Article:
I gathered the ideas, found the recipes and chose the guests. Then, time got away from me and it all fell through. Maybe you can take over from here?
I was first introduced to the Mexican holiday Day of the Dead while working at Vosges Haut-Chocolat where owner Katrina Markoff always pays homage with her own chocolate version of calverita or candy skulls. On November 1st and 2nd, Mexicans celebrate the lives of their ancestors and deceased loved ones. The holiday is not a mournful gathering but a lively and colorful celebration. I’m drawn to the positive energy and accepting view of death.
This year, I had a grand scheme to host a Day of the Dead party on Halloween weekend. The plan was to forgo traditional costume celebrations in place of a vibrant gathering in honor of all our lost loved ones. Unfortunately, I tend to make more plans in life than I have time to execute. So, I have reluctantly come to terms with the fact that it is too late for me to follow through. But, I come to you with my plans incase YOU have less work, less toddler or less obligation in your life. If that is the case and you have a taste for spontaneity, I invite you to host a Day of the Dead party this coming weekend! Here is how:
Set up an ofrenda, or altar, in your home to honor ancestors and deceased loved ones. Invite friends to a last minute Day of the Dead party. Invite them to bring photos of deceased loved ones or small items that remind them of the person to set on the altar. Remind guests that this is a lively celebration of life. Prepare a few traditional Day of the Dead recipes, supplement with some purchased foods if needed and serve traditional Mexican cocktails.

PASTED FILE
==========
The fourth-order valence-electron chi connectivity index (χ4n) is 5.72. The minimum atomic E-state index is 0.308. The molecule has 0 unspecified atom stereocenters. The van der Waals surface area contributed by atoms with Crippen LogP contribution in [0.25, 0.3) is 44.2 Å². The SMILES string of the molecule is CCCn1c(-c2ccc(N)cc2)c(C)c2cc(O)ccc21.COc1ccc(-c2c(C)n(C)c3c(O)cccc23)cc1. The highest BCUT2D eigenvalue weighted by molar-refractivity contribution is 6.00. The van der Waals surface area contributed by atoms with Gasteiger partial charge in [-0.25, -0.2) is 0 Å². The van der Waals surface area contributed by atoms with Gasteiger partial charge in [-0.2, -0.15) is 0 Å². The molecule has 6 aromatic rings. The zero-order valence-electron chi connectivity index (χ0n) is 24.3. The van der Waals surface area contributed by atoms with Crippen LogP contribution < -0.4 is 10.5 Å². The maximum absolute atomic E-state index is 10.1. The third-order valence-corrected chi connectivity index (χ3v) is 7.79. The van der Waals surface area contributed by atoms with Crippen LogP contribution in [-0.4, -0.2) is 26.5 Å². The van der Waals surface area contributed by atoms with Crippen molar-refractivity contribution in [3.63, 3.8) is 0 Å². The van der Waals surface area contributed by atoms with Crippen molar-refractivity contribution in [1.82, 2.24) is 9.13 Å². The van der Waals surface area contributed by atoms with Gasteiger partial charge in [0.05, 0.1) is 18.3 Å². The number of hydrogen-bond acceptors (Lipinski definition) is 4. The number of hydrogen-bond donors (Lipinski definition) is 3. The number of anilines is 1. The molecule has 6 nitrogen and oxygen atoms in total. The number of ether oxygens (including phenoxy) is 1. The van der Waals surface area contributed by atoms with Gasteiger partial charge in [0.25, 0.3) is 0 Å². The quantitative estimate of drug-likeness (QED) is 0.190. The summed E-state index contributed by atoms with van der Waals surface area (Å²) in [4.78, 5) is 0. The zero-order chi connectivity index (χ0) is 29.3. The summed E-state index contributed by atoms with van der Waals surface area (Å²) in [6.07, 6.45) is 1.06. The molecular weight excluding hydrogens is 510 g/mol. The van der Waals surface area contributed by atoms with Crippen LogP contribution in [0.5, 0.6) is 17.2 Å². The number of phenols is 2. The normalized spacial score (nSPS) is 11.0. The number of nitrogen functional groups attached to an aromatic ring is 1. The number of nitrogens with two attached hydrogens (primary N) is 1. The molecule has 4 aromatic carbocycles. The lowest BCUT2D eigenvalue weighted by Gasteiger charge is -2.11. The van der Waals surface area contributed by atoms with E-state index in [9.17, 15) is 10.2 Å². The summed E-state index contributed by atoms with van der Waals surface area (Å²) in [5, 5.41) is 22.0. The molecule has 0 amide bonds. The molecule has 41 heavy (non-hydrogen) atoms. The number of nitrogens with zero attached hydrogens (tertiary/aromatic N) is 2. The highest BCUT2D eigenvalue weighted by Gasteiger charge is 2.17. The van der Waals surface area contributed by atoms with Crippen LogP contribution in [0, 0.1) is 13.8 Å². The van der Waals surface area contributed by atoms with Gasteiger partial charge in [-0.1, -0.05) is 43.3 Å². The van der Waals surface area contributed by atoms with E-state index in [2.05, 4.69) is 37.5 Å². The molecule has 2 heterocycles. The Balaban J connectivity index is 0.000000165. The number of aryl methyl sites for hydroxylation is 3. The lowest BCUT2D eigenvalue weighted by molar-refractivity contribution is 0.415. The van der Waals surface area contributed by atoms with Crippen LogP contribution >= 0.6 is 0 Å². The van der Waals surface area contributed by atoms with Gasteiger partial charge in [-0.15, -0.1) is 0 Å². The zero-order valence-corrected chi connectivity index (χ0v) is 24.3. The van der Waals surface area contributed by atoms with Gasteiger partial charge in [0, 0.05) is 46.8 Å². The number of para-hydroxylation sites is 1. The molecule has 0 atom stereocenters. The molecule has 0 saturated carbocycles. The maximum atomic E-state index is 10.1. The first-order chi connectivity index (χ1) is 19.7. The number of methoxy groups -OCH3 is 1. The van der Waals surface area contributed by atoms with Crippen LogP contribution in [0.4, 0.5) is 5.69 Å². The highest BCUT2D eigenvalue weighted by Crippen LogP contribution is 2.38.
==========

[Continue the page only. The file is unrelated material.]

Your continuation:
Set up an ofrenda in your home with colorful and playful skulls, paper cut outs, white candles, flowers (marigolds are popular) and sweets. Tools to help you make your ofrenda:
Day of the Dead photos to give you ideas.
How to make paper flowers for the alter.
Patterns to make your own paper cut-outs or papel picado here.
If you can’t find marigolds, substitute with mums which are plentiful this time of year.
Find an ethnic market to buy candles or just use white tea candles.
Buy skulls from a drug store or Halloween store and paint them. Ideas here. If you run out of time, have guests paint them at the party.
THE FOOD & DRINKS:
My plan was to buy tamales from a local, Mexican store along with various sauces to save time.
Make guacamole to serve with chips.
Serve Calabaza en Tacha or candied pumpkin. Pretty easy, traditional and seasonally appropriate!
You must have Pan de Muerto, the traditional Day of the Dead bread to place on your ofrenda.
Have a pitcher of traditional margaritas on hand with extra tequila for celebratory shots.
A selection of Mexican beers.
Keep the lights low and fill the house with candles. Play lively Mexican music, after all it is a celebration!
A guide to finding Day of the Dead music here. Use traditional Mexican blankets or tapestries as table coverings.
Order these new caramel filled chocolate Day of the Dead skulls from Vosges Haut-Chocolat. One of them is dosed with tequila spiked caramel, another spiced with chillies and the third overflowing with Dulce de Leche. They are offering a deal this week of 5 boxes for $59.
So, who is up for it? Anyone ready to pull this together? Let me know if you do and please send me photos. I will be there in spirit along with all of your ancestors.